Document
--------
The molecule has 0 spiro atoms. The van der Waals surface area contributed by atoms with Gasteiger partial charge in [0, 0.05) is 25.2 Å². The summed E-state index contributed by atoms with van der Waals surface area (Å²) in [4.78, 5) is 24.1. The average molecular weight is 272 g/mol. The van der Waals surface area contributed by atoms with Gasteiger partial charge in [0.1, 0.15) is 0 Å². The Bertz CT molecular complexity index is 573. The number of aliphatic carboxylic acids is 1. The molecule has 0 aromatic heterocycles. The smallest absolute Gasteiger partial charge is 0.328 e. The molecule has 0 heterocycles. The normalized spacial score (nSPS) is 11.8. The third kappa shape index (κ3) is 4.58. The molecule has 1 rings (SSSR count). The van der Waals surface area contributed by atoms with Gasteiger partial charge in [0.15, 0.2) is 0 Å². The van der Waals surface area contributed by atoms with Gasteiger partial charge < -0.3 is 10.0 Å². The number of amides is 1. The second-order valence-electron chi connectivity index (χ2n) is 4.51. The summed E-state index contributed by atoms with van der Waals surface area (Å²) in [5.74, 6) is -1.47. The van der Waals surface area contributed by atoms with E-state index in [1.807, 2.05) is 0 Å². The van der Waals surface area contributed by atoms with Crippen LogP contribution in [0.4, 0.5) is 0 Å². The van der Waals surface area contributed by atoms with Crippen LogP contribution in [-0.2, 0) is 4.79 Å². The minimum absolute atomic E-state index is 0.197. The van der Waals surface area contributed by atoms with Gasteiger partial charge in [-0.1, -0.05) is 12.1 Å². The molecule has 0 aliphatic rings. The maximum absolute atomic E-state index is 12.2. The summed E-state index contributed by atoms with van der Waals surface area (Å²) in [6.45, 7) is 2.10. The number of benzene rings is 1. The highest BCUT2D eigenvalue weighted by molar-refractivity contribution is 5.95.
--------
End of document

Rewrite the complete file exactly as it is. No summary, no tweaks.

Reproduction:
The molecule has 0 spiro atoms. The van der Waals surface area contributed by atoms with Gasteiger partial charge in [0, 0.05) is 25.2 Å². The summed E-state index contributed by atoms with van der Waals surface area (Å²) in [4.78, 5) is 24.1. The average molecular weight is 272 g/mol. The van der Waals surface area contributed by atoms with Gasteiger partial charge in [0.1, 0.15) is 0 Å². The Bertz CT molecular complexity index is 573. The number of aliphatic carboxylic acids is 1. The molecule has 0 aromatic heterocycles. The smallest absolute Gasteiger partial charge is 0.328 e. The molecule has 0 heterocycles. The normalized spacial score (nSPS) is 11.8. The third kappa shape index (κ3) is 4.58. The molecule has 1 rings (SSSR count). The van der Waals surface area contributed by atoms with Gasteiger partial charge in [0.15, 0.2) is 0 Å². The van der Waals surface area contributed by atoms with Gasteiger partial charge < -0.3 is 10.0 Å². The number of amides is 1. The second-order valence-electron chi connectivity index (χ2n) is 4.51. The summed E-state index contributed by atoms with van der Waals surface area (Å²) in [5.74, 6) is -1.47. The van der Waals surface area contributed by atoms with E-state index in [1.807, 2.05) is 0 Å². The van der Waals surface area contributed by atoms with Crippen LogP contribution in [0.4, 0.5) is 0 Å². The van der Waals surface area contributed by atoms with Crippen LogP contribution in [-0.2, 0) is 4.79 Å². The minimum absolute atomic E-state index is 0.197. The van der Waals surface area contributed by atoms with Gasteiger partial charge in [-0.1, -0.05) is 12.1 Å². The molecule has 0 aliphatic rings. The maximum absolute atomic E-state index is 12.2. The summed E-state index contributed by atoms with van der Waals surface area (Å²) in [6.45, 7) is 2.10. The number of benzene rings is 1. The highest BCUT2D eigenvalue weighted by molar-refractivity contribution is 5.95.